Asked by MTV how he maintains a creative state, Lil Wayne issues a response that's perfect for rappers and teachers alike:
MTV: You go everywhere with your music. What are some of the zones that you been going into while making your new album?
Lil Wayne: I go wherever my creativity takes me. I ain't gotta be in no zone, 'cause if I was in a zone, I ain't never fall out. I ain't never out of the zone, so I don't know what the zone look like or smell like. I'm always creative.
I aim at the same. My best ideas for lessons and movies hit me during some of the least expected or appropriate times. Like now, scribbling a rough draft of this post on yellow legal during a staff meeting on WASC accreditation. [and a second draft during a school board meeting -ed.]
I think your ability to maintain a creative state hinges on this question: what do you do with an idea once it strikes. Your answer, I think, determines the quantity and quality of future ideas.
Here's my advice, for whatever it's worth: don't use your brain to store ideas.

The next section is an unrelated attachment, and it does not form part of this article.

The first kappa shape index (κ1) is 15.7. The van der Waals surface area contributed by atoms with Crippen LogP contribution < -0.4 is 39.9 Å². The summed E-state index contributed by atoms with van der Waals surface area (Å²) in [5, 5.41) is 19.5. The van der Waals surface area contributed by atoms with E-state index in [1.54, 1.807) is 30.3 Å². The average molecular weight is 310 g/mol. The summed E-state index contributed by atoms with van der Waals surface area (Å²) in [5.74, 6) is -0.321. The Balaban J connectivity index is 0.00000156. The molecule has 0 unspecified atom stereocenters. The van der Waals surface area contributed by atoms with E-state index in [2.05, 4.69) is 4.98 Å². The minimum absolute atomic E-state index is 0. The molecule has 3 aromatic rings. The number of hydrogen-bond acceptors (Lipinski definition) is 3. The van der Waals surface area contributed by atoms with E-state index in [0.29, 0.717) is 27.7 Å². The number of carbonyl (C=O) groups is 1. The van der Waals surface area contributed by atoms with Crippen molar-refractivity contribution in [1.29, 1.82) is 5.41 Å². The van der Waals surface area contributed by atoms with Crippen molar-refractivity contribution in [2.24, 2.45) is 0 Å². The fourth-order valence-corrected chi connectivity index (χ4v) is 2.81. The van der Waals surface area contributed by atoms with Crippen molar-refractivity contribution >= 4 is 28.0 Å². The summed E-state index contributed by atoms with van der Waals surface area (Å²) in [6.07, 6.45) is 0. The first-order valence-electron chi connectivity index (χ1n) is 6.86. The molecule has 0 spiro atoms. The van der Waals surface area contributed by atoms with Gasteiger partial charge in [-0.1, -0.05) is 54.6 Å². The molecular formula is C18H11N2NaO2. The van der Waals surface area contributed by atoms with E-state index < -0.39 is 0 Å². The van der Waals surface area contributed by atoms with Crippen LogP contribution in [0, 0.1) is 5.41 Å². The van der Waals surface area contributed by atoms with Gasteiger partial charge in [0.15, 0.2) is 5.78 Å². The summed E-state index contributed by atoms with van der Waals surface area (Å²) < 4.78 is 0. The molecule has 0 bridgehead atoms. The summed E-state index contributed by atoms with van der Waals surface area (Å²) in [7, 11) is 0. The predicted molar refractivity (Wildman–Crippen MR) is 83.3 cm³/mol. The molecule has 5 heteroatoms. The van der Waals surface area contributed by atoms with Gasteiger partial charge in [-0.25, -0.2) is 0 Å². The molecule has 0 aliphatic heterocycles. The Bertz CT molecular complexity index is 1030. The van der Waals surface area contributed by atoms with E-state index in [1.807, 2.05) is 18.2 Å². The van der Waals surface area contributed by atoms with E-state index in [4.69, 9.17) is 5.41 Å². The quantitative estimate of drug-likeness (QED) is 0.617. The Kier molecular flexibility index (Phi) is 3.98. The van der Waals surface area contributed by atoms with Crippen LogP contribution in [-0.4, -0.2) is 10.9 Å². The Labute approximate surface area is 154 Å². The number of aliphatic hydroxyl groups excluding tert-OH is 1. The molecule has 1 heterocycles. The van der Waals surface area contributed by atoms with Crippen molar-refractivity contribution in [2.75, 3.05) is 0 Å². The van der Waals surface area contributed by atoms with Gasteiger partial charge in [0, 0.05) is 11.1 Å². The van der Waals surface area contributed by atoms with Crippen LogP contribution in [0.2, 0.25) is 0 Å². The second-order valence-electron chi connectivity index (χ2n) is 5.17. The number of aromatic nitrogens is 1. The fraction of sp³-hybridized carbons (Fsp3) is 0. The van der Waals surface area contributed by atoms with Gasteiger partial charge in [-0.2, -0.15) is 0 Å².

Using your brain to store a good idea for that post or lesson is like using a fancy schmancy laser cutter to chop wood when an ax suffices fine.
Your brain is good for creating ideas. Paper is great for storing ideas.
I drove an hour last week and left myself seventeen Jotts all relating to the same opener question (the one about Hawaii) all evenly dispersed over the drive, each of which flew from my cell to my gmail box in time for my arrival.
The thing is: Jotts beget more Jotts.
I use the drafts feature of WordPress to store post ideas. Writing down a new idea plus a few supporting notes as they strike costs me nothing. More ideas come.
Making that slideshow, I stored the shot list in GoogleDocs, refreshing it constantly. My brain fully accustomed to the filling/emptying cycle, more shot ideas came.
This is, of course, a founding principle of my trademarked pedagogy, Method Teaching™, which has been optioned for immediate textbook adoption by McDougal-Littel: stay receptive to interesting things and you can't help but become interesting yourself. Method Teaching and Method Rapping both derive from the same strategies.1
True, sometimes it gets out of control.
But I think Young Wheezy would agree with me that a surplus of creativity is always preferable to its absence.
- And any similarity to David Allen's Getting Things Done system is, I swear, purely coincidental.